Why Sales Transformation May be Your Easiest and Most Meaningful Initiative Ever

These days many people cringe at the thought of a transformation project. After trying or surviving digital transformation, cultural transformation, business process transformation, and organizational transformation, does anyone really want to endure another transformation project?

The very word transformation implies difficulty. Oxford languages defines transformation as “a thorough or dramatic change in form or appearance.” It is in essence a 180° turn from what we do and how we do something today. Sounds overwhelming, exhausting.

But imagine how that changes if what we do now, and how we do it today, is actually the hard way? What if today we are swimming upstream, or for my cycling friends, we are riding into a strong headwind. If that’s the case, this “transformation” or 180° turn is actually going to have us going with the flow. It’s going to make our lives easier and allow us to move at a significantly faster pace. For most companies, that is exactly what sales transformation is about. 

Today, most sales organizations are actually fighting against the natural flow in three very important ways.

Sellers and Buyers Have Competing Objectives

First, when it comes to how salespeople engage with buyers, the approach generally has buyers and sellers at odds, with different and sometimes even competing objectives. This creates tremendous friction and tension that reduces the pace and undermines effectiveness. Here’s a simple example to illustrate the point. When it comes time to present a recommendation, most salespeople have a singular objective – to convince the buyer to select their solution. However, most buyers have a very different objective – to figure out what is best for them. This difference in objectives often causes buyers to shut down, to withhold information about what they really think about our solution, making it even more difficult for salespeople to achieve their objective.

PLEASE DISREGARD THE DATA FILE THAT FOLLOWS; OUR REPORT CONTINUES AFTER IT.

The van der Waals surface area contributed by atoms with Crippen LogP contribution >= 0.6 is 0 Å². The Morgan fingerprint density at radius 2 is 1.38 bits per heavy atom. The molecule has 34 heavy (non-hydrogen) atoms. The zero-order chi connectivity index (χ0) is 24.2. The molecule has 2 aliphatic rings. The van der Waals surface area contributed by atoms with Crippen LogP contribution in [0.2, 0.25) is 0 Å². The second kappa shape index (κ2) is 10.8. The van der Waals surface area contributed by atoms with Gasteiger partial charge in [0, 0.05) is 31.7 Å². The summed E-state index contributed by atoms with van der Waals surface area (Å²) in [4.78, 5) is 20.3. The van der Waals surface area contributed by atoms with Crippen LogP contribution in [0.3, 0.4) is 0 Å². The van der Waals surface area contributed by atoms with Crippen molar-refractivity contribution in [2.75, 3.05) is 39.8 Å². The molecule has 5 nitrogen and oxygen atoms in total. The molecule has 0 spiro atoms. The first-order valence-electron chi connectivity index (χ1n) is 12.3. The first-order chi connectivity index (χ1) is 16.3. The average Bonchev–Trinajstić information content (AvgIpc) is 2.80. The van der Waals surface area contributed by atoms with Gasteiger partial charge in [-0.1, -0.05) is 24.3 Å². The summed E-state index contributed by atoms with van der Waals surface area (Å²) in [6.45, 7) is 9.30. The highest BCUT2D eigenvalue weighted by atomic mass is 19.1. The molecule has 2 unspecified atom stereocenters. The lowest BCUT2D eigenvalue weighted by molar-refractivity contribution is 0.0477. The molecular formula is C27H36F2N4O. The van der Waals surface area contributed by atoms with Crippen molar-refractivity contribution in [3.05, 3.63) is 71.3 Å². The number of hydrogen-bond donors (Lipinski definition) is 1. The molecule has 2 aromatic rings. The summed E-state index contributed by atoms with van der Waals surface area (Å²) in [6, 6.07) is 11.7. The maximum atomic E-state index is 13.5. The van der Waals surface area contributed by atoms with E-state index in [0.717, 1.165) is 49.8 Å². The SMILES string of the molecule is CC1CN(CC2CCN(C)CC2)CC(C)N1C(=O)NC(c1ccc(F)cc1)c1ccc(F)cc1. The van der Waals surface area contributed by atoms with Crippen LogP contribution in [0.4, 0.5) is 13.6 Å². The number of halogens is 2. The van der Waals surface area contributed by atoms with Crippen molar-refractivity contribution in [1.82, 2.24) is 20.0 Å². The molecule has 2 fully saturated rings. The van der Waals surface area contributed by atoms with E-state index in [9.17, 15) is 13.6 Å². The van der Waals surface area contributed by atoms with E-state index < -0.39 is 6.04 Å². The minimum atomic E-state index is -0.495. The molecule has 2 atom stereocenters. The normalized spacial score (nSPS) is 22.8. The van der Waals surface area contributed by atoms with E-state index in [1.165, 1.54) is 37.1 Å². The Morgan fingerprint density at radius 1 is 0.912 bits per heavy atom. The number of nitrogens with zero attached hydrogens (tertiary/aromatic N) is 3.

However, something magical happens when salespeople abandon their objective of winning a sale and instead embrace the buyer’s objective of determining what’s best for the buyer. Buyers open up and share more information, allowing for a more productive and candid conversation. Issues can be discussed and often properly addressed. If the solution really is right for the buyer, the two parties can figure that out together in a more efficient and relaxed way. If it isn’t right, the seller wastes less time on an opportunity that they will not win anyway.

That’s just one example, but throughout the typical buyer-seller journey there are many more opportunities to transform the engagement in ways that radically improve results while reducing effort.

Training Events Don’t Align With How People Learn

Now let’s move to the second major way in which sales organizations are typically fighting against the natural flow – how people learn. In most organizations, implementing a new sales methodology, improving the team’s skill in a particular area, or preparing them to sell a new solution is accomplished primarily through training events. To be sure, these are more often virtual than they used to be, and more often on-demand than they once were. However, they are still events in that salespeople are presented with content that they are then expected to consume and apply. While there may be considerable effort put forth to make the experience pleasant and the content engaging, this approach is actually contrary to how people develop skills and apply knowledge.